Alma’s historic model ship to be given a new lease on life

Alma’s historic model ship to be given a new lease on life
Brendan Rees

A century-old piece of priceless treasure that was used to help build the tall ship, the Alma Doepel, will be restored to its former glory.

The Maritime Museums of Australia Project Support Scheme (MMAPSS) announced it would provide a $6420 grant for the Alma Doepel Museum to help conserve the original display plans and a model of 1903 topsail schooner Alma Doepel.

With 30 project applications requesting more than $271,814 in funding and five internship applications, the Alma Doepel Museum made the final selection of 23 projects.

The wooden model of the ship, which is a carving of the hull and about the length of an arm, was used during the construction of the Alma 119 years ago.

Alma Doepel restoration director Dr Peter Harris and his team said they were excited by the news, in which he described the artefact as “the foundation document of our museum display.”

“It’s amazing that is survived, one of the Doepels that gave it to us said he remembers playing with the model in the sandpit at his grandparents’ house,” he said.

Dr Harris said the plan consisted of a large sheet of paper which had “been tossed around various families and back rooms for many years and was almost certainly hung up in a frame when they were building the ship.”

The actual ship was built on the banks of the Bellinger River on the North Coast of NSW in 1903 by trader, boat builder and shipping entrepreneur Frederik Doepel using local timber.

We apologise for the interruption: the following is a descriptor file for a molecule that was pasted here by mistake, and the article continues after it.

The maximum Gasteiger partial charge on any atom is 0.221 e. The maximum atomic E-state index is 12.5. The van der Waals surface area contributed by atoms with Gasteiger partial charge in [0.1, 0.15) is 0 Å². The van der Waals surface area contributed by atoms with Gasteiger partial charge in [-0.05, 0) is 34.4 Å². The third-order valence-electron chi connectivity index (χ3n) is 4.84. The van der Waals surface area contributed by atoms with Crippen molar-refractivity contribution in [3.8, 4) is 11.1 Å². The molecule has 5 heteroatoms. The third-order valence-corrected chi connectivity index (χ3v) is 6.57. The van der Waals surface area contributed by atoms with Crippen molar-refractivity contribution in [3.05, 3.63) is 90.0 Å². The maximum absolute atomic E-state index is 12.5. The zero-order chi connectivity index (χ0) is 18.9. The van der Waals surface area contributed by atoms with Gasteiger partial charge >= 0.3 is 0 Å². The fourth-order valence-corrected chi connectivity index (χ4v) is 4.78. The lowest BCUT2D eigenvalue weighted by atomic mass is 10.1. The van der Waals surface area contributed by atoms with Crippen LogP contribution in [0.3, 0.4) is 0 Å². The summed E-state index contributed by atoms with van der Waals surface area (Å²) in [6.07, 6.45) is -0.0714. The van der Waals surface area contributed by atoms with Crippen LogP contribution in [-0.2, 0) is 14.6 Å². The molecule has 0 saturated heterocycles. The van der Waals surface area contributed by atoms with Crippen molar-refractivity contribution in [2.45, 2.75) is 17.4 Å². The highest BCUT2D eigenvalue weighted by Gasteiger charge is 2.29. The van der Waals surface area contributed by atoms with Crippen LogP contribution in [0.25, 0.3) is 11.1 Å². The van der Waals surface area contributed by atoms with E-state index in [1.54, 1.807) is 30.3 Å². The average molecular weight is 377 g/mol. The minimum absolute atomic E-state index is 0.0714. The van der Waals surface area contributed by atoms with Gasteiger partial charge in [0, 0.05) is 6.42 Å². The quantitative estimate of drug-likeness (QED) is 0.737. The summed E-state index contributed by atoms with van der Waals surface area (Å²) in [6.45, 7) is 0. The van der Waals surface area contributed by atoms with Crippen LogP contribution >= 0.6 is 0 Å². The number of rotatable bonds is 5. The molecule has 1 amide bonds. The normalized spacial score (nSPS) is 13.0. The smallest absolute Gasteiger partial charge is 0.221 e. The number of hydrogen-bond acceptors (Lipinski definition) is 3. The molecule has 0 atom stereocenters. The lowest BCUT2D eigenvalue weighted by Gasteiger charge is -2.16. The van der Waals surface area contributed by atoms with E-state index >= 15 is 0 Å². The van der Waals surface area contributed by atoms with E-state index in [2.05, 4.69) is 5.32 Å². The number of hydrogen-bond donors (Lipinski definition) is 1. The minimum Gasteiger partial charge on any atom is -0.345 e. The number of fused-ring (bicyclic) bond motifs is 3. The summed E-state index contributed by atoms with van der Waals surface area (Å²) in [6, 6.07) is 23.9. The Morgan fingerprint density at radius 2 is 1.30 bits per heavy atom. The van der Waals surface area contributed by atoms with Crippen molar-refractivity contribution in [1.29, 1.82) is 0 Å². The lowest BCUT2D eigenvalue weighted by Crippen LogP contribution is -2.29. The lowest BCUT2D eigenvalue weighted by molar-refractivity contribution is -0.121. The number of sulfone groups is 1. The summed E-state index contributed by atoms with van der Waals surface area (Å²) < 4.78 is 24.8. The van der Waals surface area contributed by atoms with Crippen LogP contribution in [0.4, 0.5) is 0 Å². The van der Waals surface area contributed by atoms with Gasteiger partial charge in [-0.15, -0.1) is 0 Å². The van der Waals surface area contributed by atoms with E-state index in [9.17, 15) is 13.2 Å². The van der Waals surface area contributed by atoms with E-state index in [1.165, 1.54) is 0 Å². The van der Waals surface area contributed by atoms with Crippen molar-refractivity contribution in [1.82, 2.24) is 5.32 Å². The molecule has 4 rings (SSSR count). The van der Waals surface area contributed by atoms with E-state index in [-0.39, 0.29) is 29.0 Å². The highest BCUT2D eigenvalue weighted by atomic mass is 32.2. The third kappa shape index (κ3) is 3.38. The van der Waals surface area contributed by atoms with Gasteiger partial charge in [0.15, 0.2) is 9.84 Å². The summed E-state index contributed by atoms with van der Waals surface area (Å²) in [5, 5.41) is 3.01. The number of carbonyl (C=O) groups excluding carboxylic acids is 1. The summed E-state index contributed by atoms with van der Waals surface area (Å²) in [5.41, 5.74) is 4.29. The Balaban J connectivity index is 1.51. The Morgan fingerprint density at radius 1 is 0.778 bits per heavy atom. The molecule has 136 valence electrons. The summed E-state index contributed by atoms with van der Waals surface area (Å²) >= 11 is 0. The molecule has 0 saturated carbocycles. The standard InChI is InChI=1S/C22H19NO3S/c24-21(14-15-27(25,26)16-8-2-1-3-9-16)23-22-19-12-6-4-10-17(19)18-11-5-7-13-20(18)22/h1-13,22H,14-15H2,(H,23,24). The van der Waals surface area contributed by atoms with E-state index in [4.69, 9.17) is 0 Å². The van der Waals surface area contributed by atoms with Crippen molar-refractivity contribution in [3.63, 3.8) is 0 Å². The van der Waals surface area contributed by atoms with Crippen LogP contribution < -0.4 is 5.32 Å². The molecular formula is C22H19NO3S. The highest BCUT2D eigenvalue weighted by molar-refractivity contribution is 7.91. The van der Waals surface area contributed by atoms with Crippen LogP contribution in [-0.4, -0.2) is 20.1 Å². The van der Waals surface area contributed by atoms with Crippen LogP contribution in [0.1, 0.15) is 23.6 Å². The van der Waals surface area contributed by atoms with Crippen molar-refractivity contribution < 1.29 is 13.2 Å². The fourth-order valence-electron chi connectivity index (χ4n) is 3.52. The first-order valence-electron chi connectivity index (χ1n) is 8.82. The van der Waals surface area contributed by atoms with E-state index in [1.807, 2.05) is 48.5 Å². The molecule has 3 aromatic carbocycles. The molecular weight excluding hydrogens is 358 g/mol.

Although the Alma’s history is well documented, no building plans for the ship were found until 2019 when the great-great-grandson of Frederik Doepel, Paul Webb, discovered, while sorting through family papers for his grandmother, the original plans and later versions, as well as a builders half model of the ship.

Professionally conserved and presented, the plans and half model will be the centrepiece of the recently created Alma Doepel Museum in Docklands.

At this stage, the plans, which includes a third set from the 1980s for the preparation of the first refit of the ship after it ceased active trading, are being professionally conserved and are due back in April.

The funding comes as the Alma undergoes a mammoth restoration – with the vessel having returned to the water late last year.

However, the team needs another $1.5 million to complete the whole restoration having raised $3.5 million during the past decade.

Dr Harris said the team also checked the way it had restored the ship against the original wooden model to “make sure it fits the plan”.

“The deck project is progressing well with deck beams in place and faired to shape prior to laying the composite plywood and fibreglass sub-deck to be followed by the top layer of Queensland white beech recovered from the previous deck,” he said.


Volunteers are busy lining the master’s cabin aft, and the chain locker forward.


Dr Harris said his team was grateful for the funding as maritime history was an important part of our national story.

Tanya Bush, interim director and CEO of MMAPSS, said, “Museums and historical organisations play a key role in preserving and sharing Australia’s maritime heritage.”

“Through these grants, we are supporting communities throughout the nation to ensure that significant objects are preserved, along with their important regional stories, which are such a valuable part of our collective maritime history.” •

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